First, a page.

If you ride your bicycle to Puesto in Santa Clara at about noon, you can find a parking spot in no time. If, however, you decide to drive your car, you’ll spend several minutes circling the parking lot. Wait until 2pm, when the crowds scamper back to their offices, and you’ll have the pick of the litter.

Parking, though, is just the first hurdle standing between you and a plate of tacos. Don’t go without making a reservation. Otherwise you’ll enter the same purgatory that the Seinfeld characters do as they wait the length of an entire episode for a table to open up.

Puesto is a chain of Southern California Mexican restaurants now serving dollops of guacamole and pitchers of margaritas in the north. The formulaic menu is reminiscent of Wahoo’s Fish Tacos, another fast-casual Mexican food chain that opened in Orange County and then expanded into other markets across the country. At first, Wahoo’s stood apart from its competitors by concentrating the diners’ attention on fish. Instead of choosing to distinguish its cuisine as such, the Adler family group behind Puesto has worked closely with a marketing team and brand consultants to invent a neon-colored mythos.

Every white plate is stamped with the Puesto logo. Each dish is artfully arranged on top so that the name will appear in social media posts. Talk about brand integration! The restaurant’s exterior surfaces—all tan and bland—belie the cavernous restaurant space inside. Loud sounds echo around the interior: from the thumping soundtrack to busy servers and their buzzing patrons.

Visually, the menu and the interior design rely on primary colors that photograph well; the dominant color is not princess pink, but a deep-voiced androgynous magenta. The subliminal message is, “Everyone is welcome to drink flights of tequila here.”

To get the meal going, there are plenty of snacks, shareable plates and even four guacamole variations. At $11, the unembellished version is a small, flavorless scoop of mashed avocados. Cilantro, onion, fresh squeezed lime and orange and chile habanero are all listed as ingredients, but none of us could detect anything more than the creamy green of the fruit itself. Not even salt or pepper. Guacamole is the fundamental building block of any Mexican restaurant, and serving it underseasoned is a bad sign. Puesto may be making it as a base product so that, along with price upgrades, customers will try the doctored-up recipes with ahi tuna ($14) or mango and pomegranate ($13).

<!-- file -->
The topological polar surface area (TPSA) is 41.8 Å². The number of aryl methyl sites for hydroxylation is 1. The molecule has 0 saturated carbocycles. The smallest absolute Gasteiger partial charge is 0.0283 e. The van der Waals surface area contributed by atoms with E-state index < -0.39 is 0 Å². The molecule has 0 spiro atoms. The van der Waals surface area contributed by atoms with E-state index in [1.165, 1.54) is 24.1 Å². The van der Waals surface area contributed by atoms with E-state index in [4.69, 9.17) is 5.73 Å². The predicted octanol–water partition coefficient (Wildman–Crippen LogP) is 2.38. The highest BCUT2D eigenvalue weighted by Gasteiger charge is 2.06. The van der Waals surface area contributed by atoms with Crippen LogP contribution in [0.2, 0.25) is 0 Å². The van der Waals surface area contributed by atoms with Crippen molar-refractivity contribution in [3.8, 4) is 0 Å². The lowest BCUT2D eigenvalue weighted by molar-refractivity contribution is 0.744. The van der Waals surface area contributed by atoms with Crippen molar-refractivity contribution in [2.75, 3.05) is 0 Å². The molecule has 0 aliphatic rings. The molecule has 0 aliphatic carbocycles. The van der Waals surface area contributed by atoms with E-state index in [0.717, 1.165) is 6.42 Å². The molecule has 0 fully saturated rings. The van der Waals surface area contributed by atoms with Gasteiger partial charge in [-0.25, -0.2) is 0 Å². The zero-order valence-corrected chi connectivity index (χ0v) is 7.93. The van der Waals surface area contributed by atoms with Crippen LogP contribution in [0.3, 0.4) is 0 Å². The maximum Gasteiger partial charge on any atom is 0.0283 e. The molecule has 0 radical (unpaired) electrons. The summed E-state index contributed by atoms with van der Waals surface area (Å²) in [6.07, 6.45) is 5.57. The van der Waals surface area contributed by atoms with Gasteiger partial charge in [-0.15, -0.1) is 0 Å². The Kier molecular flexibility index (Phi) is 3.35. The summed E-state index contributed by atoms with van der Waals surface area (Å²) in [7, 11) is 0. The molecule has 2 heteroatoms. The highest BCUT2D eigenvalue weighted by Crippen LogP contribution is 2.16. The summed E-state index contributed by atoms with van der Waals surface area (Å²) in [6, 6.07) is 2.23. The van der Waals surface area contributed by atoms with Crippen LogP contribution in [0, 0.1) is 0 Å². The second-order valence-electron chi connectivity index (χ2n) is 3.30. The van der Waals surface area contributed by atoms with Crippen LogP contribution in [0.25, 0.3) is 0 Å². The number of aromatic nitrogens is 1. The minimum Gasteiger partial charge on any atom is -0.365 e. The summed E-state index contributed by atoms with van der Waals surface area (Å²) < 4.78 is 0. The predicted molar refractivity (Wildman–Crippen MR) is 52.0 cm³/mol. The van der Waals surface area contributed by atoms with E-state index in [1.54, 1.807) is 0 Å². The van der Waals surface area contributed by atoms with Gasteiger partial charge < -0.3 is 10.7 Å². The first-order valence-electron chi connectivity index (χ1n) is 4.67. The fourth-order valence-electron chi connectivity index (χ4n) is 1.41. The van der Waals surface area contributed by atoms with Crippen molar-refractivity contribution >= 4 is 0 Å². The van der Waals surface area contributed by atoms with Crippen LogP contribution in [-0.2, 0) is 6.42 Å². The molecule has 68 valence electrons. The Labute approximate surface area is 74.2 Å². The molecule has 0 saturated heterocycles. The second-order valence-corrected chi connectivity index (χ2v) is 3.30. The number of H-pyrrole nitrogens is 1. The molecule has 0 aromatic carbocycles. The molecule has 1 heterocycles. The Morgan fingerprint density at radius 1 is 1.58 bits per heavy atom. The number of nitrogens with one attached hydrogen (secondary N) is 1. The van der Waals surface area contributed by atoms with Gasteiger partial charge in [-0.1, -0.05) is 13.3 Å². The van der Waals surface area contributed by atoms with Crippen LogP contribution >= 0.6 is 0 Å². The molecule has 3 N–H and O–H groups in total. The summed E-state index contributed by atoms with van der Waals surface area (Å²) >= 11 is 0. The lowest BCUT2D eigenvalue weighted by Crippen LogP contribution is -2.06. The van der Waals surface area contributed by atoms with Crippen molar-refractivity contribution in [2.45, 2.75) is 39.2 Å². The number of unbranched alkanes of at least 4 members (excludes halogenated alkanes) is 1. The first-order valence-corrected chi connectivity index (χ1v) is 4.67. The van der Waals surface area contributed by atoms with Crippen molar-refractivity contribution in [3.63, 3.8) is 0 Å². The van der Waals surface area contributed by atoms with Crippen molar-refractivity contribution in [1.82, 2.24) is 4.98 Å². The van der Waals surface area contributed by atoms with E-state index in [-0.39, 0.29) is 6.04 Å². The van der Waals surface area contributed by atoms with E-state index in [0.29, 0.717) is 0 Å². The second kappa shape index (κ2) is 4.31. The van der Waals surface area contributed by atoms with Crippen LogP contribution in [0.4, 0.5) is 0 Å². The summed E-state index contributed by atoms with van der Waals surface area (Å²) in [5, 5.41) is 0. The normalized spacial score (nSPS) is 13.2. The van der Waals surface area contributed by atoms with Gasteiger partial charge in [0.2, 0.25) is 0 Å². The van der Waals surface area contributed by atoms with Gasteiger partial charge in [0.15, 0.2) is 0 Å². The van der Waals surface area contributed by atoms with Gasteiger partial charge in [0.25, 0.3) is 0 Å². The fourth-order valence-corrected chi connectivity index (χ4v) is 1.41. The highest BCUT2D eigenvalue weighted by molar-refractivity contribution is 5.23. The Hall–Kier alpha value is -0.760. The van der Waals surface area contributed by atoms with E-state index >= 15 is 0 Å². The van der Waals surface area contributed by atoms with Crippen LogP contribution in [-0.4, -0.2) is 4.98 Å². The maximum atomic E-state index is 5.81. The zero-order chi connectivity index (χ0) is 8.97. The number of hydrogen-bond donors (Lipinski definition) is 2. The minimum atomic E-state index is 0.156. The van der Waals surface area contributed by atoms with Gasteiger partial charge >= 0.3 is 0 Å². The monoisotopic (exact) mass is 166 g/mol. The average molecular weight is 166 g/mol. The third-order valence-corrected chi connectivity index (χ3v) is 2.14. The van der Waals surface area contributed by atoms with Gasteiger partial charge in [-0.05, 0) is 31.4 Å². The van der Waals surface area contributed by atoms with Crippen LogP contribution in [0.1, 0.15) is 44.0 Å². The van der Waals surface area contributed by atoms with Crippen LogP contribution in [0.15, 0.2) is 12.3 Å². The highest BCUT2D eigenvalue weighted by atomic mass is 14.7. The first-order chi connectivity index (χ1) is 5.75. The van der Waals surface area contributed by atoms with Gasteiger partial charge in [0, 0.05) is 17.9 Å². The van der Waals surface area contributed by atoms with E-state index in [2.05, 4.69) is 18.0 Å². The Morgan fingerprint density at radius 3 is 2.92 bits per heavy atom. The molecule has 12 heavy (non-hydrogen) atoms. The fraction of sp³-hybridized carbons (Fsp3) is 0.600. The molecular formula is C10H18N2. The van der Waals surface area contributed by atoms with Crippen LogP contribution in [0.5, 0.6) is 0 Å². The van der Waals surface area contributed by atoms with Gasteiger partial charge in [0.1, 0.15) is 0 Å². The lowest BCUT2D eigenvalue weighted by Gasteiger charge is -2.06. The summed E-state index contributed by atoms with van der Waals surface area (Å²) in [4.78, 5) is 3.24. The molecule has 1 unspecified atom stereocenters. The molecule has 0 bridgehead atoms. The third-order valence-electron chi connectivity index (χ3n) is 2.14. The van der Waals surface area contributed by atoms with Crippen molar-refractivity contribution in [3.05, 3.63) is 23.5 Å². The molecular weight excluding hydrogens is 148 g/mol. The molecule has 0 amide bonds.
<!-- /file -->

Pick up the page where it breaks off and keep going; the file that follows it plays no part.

A basket of chicharrónes ($5)—described as “crackling pork magic”—arrives at the table still sizzling from the fryer. Despite being airy, they were spicy and substantial. And by dipping them into the guacamole, the crackling cools down and adds a jazziness to the spice level of the dip. Nopalitos ($5) was the other favorite starter. The plate mimicked the colors of the Mexican flag: green nopales, red cherry tomatoes and white queso fresco. It was the brightest plate we tried with the cleanest, most distinguishable flavors.

The waiter, an expert at upselling, suggested the ceviche acapulco ($16) from the restaurant’s seafood selection. Lime-cooked bass circles the plate with discs of cucumber, tomato, onion and avocado. You can adjust the spiciness with a bottle of hot sauce that comes on a side plate with a lime wedge and crispy blue tortilla rounds. Another guest described the carnitas bowl ($17) as pure comfort food. The portion of confit pork comes on a giant-sized platter filled out with herb lime rice, black beans, corn, guacamole and tomatillo fresca. It’s easy to order way too much at Puesto.

For $16, guests can choose three of nine kinds of taco. We tried mushroom veg, chicken al pastor and carnitas. Melted cheese overpowered the mushrooms and the chicken, and the taste of the pork didn’t really come through, either. Chewiness was the overall effect of the plate, the feeling of which was exacerbated by gummy blue tortillas. There is a taco of the month, but the waiter didn’t prompt us about it nor was it posted on a nearby sign.

The lunch rush inspires a feverishness in the wait staff. You can feel the atmospheric pressure start to drop as the dining room empties out. Puesto is an ideal place to eat with co-workers you want to keep at a reasonable distance. Like the shopping mall it calls home, the restaurant fosters anonymous consumption at a hurried pace.

2752 Augustine Drive, Santa Clara